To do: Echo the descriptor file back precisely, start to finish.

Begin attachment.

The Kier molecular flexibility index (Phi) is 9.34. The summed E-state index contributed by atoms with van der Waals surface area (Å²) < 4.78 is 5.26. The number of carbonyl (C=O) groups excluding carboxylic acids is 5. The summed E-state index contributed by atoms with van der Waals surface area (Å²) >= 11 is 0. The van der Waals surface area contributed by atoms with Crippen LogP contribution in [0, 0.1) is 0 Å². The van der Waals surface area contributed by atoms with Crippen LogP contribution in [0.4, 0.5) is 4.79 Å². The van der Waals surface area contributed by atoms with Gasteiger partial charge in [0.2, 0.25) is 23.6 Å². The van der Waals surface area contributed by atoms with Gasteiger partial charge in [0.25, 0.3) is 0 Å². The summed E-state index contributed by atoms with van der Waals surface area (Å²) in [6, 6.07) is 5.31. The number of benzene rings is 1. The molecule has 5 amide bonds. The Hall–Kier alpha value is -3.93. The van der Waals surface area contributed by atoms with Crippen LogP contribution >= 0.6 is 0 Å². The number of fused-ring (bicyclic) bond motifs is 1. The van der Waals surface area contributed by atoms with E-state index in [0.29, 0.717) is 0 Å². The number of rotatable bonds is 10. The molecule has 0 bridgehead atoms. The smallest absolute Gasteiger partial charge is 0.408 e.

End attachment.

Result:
The Kier molecular flexibility index (Phi) is 9.34. The summed E-state index contributed by atoms with van der Waals surface area (Å²) < 4.78 is 5.26. The number of carbonyl (C=O) groups excluding carboxylic acids is 5. The summed E-state index contributed by atoms with van der Waals surface area (Å²) >= 11 is 0. The van der Waals surface area contributed by atoms with Crippen LogP contribution in [0, 0.1) is 0 Å². The van der Waals surface area contributed by atoms with Crippen LogP contribution in [0.4, 0.5) is 4.79 Å². The van der Waals surface area contributed by atoms with Gasteiger partial charge in [0.2, 0.25) is 23.6 Å². The van der Waals surface area contributed by atoms with Gasteiger partial charge in [0.25, 0.3) is 0 Å². The summed E-state index contributed by atoms with van der Waals surface area (Å²) in [6, 6.07) is 5.31. The number of benzene rings is 1. The molecule has 5 amide bonds. The Hall–Kier alpha value is -3.93. The van der Waals surface area contributed by atoms with Crippen LogP contribution >= 0.6 is 0 Å². The number of fused-ring (bicyclic) bond motifs is 1. The van der Waals surface area contributed by atoms with E-state index in [0.29, 0.717) is 0 Å². The number of rotatable bonds is 10. The molecule has 0 bridgehead atoms. The smallest absolute Gasteiger partial charge is 0.408 e.